But academic virtues must not become excuses for inaction and silence. Scholars are still citizens, and they should be prepared to become articulate intellectuals. Their learning and accomplishments are facilitated by generous grants of paid leisure at others’ expense, and they are obligated to call upon those endowments, as appropriate when the public demands it, to stand up and be heard. “The campus as an institution owes us thought and evidence on contentious questions of the day,” Ellis insists. But apathy, pedantry, and overspecialization are also debilitating academic traits. The imperative to engage oneself civically only to the extent necessary to de-politicize spheres that should remain apolitical was a paradox familiar to dissident intellectuals in Communist Eastern Europe, who called it “nonpolitical politics.” Striking the balance requires finesse and risk, but Ellis shows by this book that it can be done. If he sparks a robust discussion on the broader question of appropriate political engagement by scholars, it might invigorate academic integrity in more ways than one. Yet many academics simply avert their eyes and hold their tongues.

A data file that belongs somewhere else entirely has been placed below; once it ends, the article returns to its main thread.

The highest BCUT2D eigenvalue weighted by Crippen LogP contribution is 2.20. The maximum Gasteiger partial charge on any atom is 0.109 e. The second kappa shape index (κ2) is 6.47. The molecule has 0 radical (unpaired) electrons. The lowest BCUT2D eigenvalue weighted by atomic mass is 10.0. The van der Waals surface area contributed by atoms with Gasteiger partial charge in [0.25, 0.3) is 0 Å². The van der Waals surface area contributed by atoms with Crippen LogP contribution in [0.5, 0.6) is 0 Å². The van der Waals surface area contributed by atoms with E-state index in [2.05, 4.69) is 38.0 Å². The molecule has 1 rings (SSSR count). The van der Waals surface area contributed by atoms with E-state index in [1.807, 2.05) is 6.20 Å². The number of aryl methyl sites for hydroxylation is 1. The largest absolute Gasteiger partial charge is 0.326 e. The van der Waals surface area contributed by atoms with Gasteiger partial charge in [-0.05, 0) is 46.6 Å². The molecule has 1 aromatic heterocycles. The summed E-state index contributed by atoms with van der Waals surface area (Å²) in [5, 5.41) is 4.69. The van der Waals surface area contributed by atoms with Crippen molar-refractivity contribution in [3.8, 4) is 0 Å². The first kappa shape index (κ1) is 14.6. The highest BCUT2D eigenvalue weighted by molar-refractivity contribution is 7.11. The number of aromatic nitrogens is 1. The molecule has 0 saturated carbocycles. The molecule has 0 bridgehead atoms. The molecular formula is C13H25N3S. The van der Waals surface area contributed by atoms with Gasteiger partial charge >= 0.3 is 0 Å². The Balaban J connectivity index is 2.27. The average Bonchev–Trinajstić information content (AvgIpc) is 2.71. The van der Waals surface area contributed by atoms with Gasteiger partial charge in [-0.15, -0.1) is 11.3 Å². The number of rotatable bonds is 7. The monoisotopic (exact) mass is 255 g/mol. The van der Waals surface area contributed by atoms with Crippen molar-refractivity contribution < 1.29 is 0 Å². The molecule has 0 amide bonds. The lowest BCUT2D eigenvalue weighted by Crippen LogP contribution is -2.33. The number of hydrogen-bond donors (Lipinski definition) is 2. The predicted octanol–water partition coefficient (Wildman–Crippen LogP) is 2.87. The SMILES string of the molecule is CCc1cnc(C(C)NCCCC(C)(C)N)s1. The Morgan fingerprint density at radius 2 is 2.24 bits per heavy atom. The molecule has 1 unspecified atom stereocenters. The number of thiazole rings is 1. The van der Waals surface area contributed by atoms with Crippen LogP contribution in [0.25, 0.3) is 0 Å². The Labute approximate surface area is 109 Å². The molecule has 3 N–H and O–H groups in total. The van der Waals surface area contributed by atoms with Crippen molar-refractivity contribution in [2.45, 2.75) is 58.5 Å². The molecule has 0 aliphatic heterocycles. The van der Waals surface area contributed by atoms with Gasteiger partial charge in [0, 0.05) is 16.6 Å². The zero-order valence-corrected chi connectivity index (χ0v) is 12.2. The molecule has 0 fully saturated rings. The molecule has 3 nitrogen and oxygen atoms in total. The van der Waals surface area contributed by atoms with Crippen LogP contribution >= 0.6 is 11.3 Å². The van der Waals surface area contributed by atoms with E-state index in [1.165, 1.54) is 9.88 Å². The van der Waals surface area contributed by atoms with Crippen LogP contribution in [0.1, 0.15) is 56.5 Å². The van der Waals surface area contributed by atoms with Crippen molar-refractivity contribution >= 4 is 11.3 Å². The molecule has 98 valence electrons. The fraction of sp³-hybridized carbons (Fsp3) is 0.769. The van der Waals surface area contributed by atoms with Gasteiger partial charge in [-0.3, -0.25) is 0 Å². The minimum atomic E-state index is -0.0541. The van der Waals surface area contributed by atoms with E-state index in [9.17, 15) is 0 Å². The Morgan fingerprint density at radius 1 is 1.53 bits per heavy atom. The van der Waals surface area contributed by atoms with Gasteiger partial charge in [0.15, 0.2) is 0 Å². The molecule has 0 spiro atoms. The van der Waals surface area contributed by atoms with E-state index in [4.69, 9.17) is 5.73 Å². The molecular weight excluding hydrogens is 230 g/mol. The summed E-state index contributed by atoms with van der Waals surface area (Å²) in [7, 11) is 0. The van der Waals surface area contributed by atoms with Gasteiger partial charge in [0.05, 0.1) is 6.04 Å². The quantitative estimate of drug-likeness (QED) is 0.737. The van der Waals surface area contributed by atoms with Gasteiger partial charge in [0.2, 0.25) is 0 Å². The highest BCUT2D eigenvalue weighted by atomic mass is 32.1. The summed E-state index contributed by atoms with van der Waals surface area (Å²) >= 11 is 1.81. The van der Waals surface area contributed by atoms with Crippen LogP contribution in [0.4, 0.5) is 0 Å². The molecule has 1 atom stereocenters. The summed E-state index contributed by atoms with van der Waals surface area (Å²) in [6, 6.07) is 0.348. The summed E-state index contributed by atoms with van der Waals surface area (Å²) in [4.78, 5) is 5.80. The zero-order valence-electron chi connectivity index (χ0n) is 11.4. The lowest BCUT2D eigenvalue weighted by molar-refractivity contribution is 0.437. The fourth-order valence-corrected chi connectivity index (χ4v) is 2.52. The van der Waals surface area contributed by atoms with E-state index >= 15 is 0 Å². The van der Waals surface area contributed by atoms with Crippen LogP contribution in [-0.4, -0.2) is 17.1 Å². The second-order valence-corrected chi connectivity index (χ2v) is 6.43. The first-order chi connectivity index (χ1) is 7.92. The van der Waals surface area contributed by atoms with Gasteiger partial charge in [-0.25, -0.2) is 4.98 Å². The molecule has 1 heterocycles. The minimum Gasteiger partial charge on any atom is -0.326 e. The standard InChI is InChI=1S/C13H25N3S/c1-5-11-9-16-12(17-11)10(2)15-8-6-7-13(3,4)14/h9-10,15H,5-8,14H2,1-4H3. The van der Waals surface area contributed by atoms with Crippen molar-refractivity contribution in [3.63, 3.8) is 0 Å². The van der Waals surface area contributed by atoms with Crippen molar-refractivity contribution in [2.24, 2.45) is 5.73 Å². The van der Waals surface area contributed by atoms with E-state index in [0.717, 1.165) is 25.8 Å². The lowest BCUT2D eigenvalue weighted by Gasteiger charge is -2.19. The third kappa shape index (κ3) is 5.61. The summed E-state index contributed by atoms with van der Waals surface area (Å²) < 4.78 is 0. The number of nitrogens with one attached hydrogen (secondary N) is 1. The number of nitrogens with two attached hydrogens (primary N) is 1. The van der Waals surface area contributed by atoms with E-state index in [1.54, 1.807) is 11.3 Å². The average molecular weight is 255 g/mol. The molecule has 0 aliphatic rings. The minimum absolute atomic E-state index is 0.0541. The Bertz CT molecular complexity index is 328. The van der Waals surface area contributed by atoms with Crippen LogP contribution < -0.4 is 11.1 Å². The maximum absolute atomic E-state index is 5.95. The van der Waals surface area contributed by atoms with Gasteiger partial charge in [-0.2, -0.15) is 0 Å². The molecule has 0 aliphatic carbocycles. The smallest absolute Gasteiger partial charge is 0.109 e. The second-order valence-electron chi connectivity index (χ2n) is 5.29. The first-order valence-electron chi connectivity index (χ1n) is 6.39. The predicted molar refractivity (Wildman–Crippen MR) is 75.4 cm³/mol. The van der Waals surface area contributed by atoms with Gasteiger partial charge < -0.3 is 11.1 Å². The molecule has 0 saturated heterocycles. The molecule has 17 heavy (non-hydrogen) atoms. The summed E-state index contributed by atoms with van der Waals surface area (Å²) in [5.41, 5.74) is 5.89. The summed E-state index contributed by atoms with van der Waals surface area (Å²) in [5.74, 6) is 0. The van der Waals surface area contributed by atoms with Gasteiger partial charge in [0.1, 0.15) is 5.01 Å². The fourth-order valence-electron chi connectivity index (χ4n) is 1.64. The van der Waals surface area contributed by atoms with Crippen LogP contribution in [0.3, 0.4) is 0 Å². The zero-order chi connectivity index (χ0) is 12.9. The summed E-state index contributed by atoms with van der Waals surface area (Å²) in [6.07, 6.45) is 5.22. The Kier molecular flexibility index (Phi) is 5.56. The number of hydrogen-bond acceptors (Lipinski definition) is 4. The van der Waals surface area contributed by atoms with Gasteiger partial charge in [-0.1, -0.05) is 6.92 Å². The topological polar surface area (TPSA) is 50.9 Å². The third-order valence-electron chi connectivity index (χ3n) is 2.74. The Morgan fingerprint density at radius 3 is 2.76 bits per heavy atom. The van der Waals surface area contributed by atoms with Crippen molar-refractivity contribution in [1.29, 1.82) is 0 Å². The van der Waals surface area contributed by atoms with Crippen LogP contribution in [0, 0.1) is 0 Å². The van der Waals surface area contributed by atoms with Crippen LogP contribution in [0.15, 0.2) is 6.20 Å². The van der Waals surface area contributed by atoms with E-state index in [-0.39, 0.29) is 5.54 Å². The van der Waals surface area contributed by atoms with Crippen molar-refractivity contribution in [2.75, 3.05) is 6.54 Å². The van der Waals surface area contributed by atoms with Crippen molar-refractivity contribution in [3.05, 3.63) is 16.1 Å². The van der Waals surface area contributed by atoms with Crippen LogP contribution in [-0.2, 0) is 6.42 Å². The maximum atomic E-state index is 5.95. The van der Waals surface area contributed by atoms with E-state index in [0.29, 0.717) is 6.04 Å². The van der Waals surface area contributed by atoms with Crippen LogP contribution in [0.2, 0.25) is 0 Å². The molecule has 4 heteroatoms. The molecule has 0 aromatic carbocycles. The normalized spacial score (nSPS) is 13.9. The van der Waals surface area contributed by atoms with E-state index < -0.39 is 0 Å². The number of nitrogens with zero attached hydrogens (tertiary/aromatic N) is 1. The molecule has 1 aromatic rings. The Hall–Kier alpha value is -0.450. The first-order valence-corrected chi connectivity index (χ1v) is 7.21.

This encourages further extremism and exposes the few who do dissent to purges. To supplement Ellis a bit, tenure is now increasingly ineffective because institutions are devising innovative methods to break contracts and terminate dissenters, which they can now do without anyone knowing. Ideologically incorrect professors are summarily dismissed using “non-disclosure agreements”: The institution continues their salary and benefits for a specified time, but only on condition that they remain silent about a dismissal that otherwise constitutes an embarrassing and indefensible violation of academic freedom. (This seems especially likely where the faculty member has a contract but not tenure.) If money fails to stop their protests, employment contracts now contain mandatory arbitration clauses, requiring that “employment disputes” be settled in secret by a private arbitration firm. The ejected professor is instantly cut off from both the institution’s internal grievance procedures and the courts, and even public opinion—forced to register objections in a secret proceeding of not colleagues but lawyers, without record and under threat of legal punishment for public disclosure. We cannot know how many are being dismissed, because secrecy is the whole point of these tools.